The Jewish and Black communities have long danced around one another, at times feeling solidarity and at others, opposition. Both groups have developed a self-understanding rooted in a history of oppression and struggle, often in solidarity with others in need. Jamaica has a history with Jews starting not more than three decades after Columbus’ arrival here. As a matter of fact Jamaica was sanctuary for Jews fleeing Spain and Portugal because of the Spanish inquisitions.Jamaican Jews include the Matalon family, Gleaner co-founders, Jacob and Joshua de Cordova. Jacob went on to found the city of Waco, Texas. Common Jewish surnames in Jamaica are: Abrahams, Alexander, Isaacs, Levy, Marish, Lindo, Sangster, Da Silva, De souza, DeCohen, De Leon, Barrett, Babb, Magnus, Marley, Messado, Pessoa, DeLisser, Codner, Decosta, Henriques, Tavares and Rodriques.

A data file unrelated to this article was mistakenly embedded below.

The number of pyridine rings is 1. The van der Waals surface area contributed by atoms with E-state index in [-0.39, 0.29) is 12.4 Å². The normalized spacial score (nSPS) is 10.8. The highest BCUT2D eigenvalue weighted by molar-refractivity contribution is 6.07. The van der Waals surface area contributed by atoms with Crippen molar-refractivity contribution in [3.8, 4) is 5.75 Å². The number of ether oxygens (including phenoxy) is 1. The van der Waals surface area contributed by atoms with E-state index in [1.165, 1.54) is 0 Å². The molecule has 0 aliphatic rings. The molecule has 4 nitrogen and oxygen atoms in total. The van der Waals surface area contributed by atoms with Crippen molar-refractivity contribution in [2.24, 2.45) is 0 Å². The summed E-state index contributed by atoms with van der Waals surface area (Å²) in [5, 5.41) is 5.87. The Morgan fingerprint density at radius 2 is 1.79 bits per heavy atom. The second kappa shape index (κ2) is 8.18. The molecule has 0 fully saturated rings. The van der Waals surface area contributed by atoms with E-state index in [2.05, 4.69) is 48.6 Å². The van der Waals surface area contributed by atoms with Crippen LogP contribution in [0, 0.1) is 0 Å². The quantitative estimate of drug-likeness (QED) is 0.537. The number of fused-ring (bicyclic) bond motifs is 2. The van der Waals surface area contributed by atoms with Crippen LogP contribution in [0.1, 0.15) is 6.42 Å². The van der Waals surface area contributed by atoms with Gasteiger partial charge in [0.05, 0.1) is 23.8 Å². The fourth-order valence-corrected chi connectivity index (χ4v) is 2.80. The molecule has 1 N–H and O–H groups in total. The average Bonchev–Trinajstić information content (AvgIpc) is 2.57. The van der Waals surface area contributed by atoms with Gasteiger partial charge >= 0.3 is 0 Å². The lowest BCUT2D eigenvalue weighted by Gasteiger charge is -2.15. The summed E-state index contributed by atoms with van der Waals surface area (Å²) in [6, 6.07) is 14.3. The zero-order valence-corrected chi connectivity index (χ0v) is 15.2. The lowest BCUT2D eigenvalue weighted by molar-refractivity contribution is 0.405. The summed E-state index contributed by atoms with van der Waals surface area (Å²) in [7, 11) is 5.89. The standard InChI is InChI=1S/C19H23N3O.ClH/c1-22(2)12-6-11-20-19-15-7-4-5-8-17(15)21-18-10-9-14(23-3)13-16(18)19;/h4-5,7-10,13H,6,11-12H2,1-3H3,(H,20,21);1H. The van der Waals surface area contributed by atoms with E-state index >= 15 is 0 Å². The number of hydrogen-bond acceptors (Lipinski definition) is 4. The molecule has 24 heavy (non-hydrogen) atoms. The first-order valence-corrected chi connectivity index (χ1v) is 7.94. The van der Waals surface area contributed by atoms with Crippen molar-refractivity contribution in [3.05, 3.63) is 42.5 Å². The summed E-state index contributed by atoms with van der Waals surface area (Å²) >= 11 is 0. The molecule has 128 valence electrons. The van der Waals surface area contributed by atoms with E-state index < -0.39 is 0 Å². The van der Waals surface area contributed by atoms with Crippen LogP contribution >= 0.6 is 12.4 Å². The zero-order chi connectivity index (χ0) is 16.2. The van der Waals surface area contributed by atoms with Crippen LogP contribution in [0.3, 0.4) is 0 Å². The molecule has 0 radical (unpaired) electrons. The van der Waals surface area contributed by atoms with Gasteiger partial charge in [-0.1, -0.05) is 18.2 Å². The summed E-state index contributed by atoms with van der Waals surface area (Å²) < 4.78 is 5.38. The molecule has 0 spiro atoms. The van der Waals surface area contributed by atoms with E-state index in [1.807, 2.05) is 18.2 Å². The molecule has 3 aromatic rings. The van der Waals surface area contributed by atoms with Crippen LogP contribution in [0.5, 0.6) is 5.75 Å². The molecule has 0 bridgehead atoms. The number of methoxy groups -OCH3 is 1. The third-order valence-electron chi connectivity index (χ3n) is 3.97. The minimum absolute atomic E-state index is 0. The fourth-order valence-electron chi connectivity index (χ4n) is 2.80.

A recent study has now estimated that nearly 424,000 Jamaicans are descendants of Jewish (Sephardic) immigrants to Jamaica from Portugal and Spain from 1494 to the present, either by birth or ancestry. Then there are theorists who contend that West Africans are a tribe of Israel that fled west and if Jamaica’s African population came from West Africa, then we have a possible double connection. Consider now that Haile Selassie is said to be the 225th descendant of King David, and Ethiopia is home to Jews sometimes called Falashas… it seems we are more bound to the Jewish story than we knew. Now imagine the other day when I went to the Kosher Restaurant on Gloucester Avenue, there was a picture of Andrew Holness praying at the Wailing wall in a Jewish cap.